IBM’s Scientific 700 series

Here are some notes on the physical aspects of IBM’s 700 series of scientific computers. This note covers the IBM 701, 704 and 709. All of the equipment I describe here was built and delivered by IBM. There was also the 702 and 705 which were business machines which had different accouterments and with which I was not familiar and do not discuss.

There was a separate power control console with meters and power sequencing logic. It was perhaps 5 feet high and 4 feet wide and perhaps two feet thick.

These machines all used 36 bit sign and magnitude words. The 701 had limited support of 18 bit signed arithmetic.

The central processing unit (CPU) in each case was a box about 6 feet long and five feet high and nearly three feet wide. At the long end was an operator console with indicator lamps and switches. The other end of the CPU was a hinge to open the box into two leaves, perhaps 18 inches thick, for ease of maintenance. I never saw that hinge closed except just before of after shipment. It normally stood open at 90° likely with an oscilloscope at the ready. In each leaf there were vertically stacked four horizontal ranks of units. Each unit held four vacuum tubes together with assorted capacitors, resistors and a few diodes(?). A unit was about 7 by 7 by 1 inches.

The 701 had one or two boxes of Williams tube memory. Each box provided 2048 words of storage. Access time was 12 μs but usually 24 μs counting the refresh cycles. These boxes were about 6 feet tall, 6 feet wide and 3 feet deep. They were cabled directly to the CPU.

The early 704’s had one or two boxes of core memory—each box with 4094 words of memory. These boxes were about 10 feet long, 5 feet high and 3 feet deep. Later memory upgrades (738 core memory) delivered 32K words in one large box. Most or all 709’s had the latter. The 738 was about 5 feet high and T shaped. Each of the 3 T branches was about 5 feet long and 2 feet thick. The core memories had access times of 12 μs with no refresh cycles required.

This page tells how IO devices appeared to programs.

The “unit record equipment” consisted of a printer, card reader and a card punch, each with its own plug-board. This equipment was used also in the 7090 and 7094 series. The printer was a somewhat stripped down business accounting machine that printed with one print wheel per column. The printer was about 6 feet wide, 4 feet high and 4 feet deep. The normal accounting machine would have a card reader but this printer had none. The programming interface was rather like punching a card with Hollerith information. It printed 72 columns of data at 150 lines per minute, or half that speed for wider text.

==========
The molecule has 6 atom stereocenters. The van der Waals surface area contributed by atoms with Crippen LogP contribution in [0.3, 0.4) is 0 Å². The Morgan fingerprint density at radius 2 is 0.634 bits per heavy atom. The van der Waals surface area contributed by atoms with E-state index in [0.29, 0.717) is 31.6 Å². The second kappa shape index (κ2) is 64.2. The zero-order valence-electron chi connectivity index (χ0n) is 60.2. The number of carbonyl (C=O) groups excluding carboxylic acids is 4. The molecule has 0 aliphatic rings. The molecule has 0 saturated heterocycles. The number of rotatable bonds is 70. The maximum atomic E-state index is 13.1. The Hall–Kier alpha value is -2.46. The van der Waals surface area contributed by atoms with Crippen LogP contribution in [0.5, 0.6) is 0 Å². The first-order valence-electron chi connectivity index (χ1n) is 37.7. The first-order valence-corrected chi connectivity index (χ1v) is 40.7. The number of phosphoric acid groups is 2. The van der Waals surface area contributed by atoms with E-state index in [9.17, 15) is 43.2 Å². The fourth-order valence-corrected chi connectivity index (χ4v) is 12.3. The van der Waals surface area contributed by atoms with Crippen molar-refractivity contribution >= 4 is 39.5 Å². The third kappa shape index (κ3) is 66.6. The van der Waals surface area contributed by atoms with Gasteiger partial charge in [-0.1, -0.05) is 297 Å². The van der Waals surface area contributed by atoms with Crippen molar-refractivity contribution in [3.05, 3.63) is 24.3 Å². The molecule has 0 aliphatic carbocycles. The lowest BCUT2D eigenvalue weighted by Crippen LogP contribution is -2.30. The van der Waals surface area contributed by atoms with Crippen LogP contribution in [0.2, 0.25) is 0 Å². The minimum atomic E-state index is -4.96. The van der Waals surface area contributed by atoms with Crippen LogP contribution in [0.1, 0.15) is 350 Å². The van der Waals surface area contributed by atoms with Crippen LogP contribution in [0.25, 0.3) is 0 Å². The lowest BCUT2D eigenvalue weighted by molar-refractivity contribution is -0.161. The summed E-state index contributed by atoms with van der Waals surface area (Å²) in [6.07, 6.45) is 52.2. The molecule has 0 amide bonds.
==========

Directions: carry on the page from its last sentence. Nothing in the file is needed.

The card reader read 150 cards per minute, 9-row first. It was about 3 by 3 by 3 feet. The card punch did about 100 cards per minute and was about 4 by 4 by 3 feet.

The 701 had magnetic tape drives with two drives per unit. The unit was about 5 feet wide 3 feet deep and 5 feet high. The unit could write data forward and read in either direction. I think that the density was 100 characters per inch. There were 7 tracks including a parity track. Livermore had two units providing four drives.

The 704 and 709 had taller and faster tape drives, one drive per unit. These drives were components of other IBM computers. I think that there was a tape controller between the tape drives and CPU. I think that there had been no such controller for the 701.

The 701 and 704 had optional drum memory. Most early 704’s had drums because Fortran required them. I think there were two drums per box and some machines had two boxes. The boxes were about 5 feet long 4 feet deep and 6 feet high. I think there were 2K words per drum. With the 738 core memory there was little need for drums and few if any 709’s had drums.

The 709 had channels which would be called DMA today. There were small control boxes providing operator access to the channel. Such access was seldom needed. the control boxes were about 3 feet high and 2 by 2 feet. A channel was in a separate box and I do not remember the dimensions. Most machines had two channels but 6 could be installed on a 709. Like today’s DMA each channel could be performing an IO operation independent of the CPU and other channels.

Some 704’s had a display which looked like a TV set designed by an IBM engineer. There was also the accompanying film recorder several feet square and 5 feet high.

The tape drive included vacuum columns